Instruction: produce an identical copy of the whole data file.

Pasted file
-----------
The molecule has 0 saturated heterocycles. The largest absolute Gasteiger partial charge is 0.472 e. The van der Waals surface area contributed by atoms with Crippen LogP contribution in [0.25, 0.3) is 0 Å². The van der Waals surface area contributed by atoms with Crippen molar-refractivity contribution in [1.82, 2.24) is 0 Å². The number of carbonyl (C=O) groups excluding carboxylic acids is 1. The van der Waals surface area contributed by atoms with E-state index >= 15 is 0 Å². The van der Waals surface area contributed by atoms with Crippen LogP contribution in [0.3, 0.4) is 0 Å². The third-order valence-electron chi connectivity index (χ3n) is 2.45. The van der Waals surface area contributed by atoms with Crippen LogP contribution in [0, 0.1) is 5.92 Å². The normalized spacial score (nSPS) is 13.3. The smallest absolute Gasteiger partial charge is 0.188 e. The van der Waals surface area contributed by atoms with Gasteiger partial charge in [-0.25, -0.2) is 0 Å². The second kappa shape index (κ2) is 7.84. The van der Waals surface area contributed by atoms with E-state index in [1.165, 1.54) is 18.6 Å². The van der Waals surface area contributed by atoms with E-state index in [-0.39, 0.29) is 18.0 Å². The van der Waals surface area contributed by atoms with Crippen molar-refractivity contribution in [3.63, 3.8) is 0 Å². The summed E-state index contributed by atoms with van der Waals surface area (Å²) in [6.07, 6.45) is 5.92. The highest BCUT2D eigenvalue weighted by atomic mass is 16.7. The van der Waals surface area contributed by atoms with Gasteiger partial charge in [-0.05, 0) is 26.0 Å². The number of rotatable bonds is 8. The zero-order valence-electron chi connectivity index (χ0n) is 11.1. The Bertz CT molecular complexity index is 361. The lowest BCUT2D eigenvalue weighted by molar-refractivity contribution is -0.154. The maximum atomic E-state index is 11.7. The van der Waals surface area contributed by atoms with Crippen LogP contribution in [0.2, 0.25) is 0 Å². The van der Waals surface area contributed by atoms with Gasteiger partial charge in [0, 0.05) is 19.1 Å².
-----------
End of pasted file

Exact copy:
The molecule has 0 saturated heterocycles. The largest absolute Gasteiger partial charge is 0.472 e. The van der Waals surface area contributed by atoms with Crippen LogP contribution in [0.25, 0.3) is 0 Å². The van der Waals surface area contributed by atoms with Crippen molar-refractivity contribution in [1.82, 2.24) is 0 Å². The number of carbonyl (C=O) groups excluding carboxylic acids is 1. The van der Waals surface area contributed by atoms with E-state index >= 15 is 0 Å². The van der Waals surface area contributed by atoms with Crippen LogP contribution in [0.3, 0.4) is 0 Å². The third-order valence-electron chi connectivity index (χ3n) is 2.45. The van der Waals surface area contributed by atoms with Crippen LogP contribution in [0, 0.1) is 5.92 Å². The normalized spacial score (nSPS) is 13.3. The smallest absolute Gasteiger partial charge is 0.188 e. The van der Waals surface area contributed by atoms with Gasteiger partial charge in [-0.25, -0.2) is 0 Å². The second kappa shape index (κ2) is 7.84. The van der Waals surface area contributed by atoms with E-state index in [1.165, 1.54) is 18.6 Å². The van der Waals surface area contributed by atoms with E-state index in [-0.39, 0.29) is 18.0 Å². The van der Waals surface area contributed by atoms with Crippen molar-refractivity contribution in [3.63, 3.8) is 0 Å². The summed E-state index contributed by atoms with van der Waals surface area (Å²) in [6.07, 6.45) is 5.92. The highest BCUT2D eigenvalue weighted by atomic mass is 16.7. The van der Waals surface area contributed by atoms with Gasteiger partial charge in [-0.05, 0) is 26.0 Å². The number of rotatable bonds is 8. The zero-order valence-electron chi connectivity index (χ0n) is 11.1. The Bertz CT molecular complexity index is 361. The lowest BCUT2D eigenvalue weighted by molar-refractivity contribution is -0.154. The maximum atomic E-state index is 11.7. The van der Waals surface area contributed by atoms with Crippen LogP contribution in [0.2, 0.25) is 0 Å². The van der Waals surface area contributed by atoms with Gasteiger partial charge in [0, 0.05) is 19.1 Å².